I knew we could fit this into her plan because, based on her availability and the types of products she already had, creating a digital storefront was a realistic goal to accomplish within two months. And, it would have an impact on her business with the ability to send past customers to new products, offer flash sales, and create content that leads directly to a must-have fitness bundle. If you know you only have the capacity for something smaller-scale like launching a blog (versus launching a course or membership), then it narrows down your options and makes it a little bit easier to brainstorm where to fit it into the schedule.
If the ideas include a new product or content channel — I like to use the P.O.P. method. P.O.P stands for purpose, outcome, and process.
When brainstorming with clients, I like to ask questions about each idea they have:
- What’s the purpose of this project? What will your customer get out of this? What do you want to get out of this?
- What are the outcomes you’re expecting? What are the exact deliverables you want to create? What container will you sell it in or how will you share it? And do you have goals for the actual sale/launch of this next big idea?
- What’s your process? What is involved in the entire project, from ideation to ongoing maintenance? Don’t just think about what’s required to create the thing — think about what happens after that.
Nailing down a launch period
Once we went through the brainstorming exercise and chose our top priorities for the next few months, it was time to get these ideas into a calendar. If you’re doing this yourself, ask yourself:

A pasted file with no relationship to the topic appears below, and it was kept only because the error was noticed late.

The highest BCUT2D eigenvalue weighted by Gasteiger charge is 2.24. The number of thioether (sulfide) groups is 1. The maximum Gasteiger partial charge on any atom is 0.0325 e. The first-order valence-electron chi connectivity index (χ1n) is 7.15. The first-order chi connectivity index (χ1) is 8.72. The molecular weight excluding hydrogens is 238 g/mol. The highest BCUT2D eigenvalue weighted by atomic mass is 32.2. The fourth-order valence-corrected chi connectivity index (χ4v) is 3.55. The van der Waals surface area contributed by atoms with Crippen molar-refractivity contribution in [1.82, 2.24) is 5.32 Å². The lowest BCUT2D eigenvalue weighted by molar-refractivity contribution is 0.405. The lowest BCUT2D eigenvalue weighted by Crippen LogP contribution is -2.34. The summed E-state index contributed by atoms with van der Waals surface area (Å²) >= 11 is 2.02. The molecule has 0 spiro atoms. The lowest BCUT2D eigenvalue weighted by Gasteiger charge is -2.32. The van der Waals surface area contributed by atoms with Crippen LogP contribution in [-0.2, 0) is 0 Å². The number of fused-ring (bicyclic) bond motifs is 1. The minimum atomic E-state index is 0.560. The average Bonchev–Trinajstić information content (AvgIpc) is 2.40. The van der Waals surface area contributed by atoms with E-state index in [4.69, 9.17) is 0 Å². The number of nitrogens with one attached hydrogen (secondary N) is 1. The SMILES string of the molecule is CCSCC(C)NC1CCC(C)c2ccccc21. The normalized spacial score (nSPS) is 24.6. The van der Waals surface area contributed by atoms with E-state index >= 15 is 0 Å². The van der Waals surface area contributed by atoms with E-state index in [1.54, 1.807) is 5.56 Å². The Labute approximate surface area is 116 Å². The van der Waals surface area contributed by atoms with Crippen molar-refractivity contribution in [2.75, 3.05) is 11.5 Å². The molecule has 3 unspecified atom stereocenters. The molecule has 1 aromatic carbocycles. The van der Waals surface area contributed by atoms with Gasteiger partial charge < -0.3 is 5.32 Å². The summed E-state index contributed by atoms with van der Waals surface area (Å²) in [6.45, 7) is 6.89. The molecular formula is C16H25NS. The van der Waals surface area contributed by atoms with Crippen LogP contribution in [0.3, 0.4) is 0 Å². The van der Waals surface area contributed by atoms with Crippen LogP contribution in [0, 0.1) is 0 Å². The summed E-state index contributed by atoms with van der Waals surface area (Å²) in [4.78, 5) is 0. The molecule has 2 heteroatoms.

- When do you want to launch?
- What needs to happen before you can actually launch?
- What is the next step for your customers after the launch happens?
- Does it feel jarring for your customers to move out of one launch and into the next?
- Are there breaks from the constant promotions?
- Is this time of year right for your audience?
Keeping in mind some of the above points, you can get a feel for what would work best for you and your customers. If your audience is mainly moms or moms of school-aged children, then launching around back-to-school time or during the holiday breaks may not be the best idea.
For example, with AlphaMamas, we launched her digital shop on May 1st, so that it would be about a month before her 100 Miles of Summer Challenge. Her Making Space for Mom Summit happened in July and had both free and premium features with a focus on delivering value and increasing her audience. There was a balance of promotion, promotion, and value so her audience wouldn’t get fatigued.
Creating a plan to drive traffic
Now that we have an offer or project chosen, and we know when we’re starting it, it’s time to figure out how to drive more people to it once it’s live. If this is a new inquiry process, you want to have a more specific lead magnet, for example.
In AlphaMamas’ case, Suzanne needed to drive more traffic to her site, increase her email subscribers, and nurture the subscribers who were growing cold due to repeated launch cycle burnout. To do so, we planned to re-start Facebook ads with a simple freebie opt-in, send weekly newsletters with quick 5-minute exercises, and host a summit in the summer.
For your project, you might want to consider: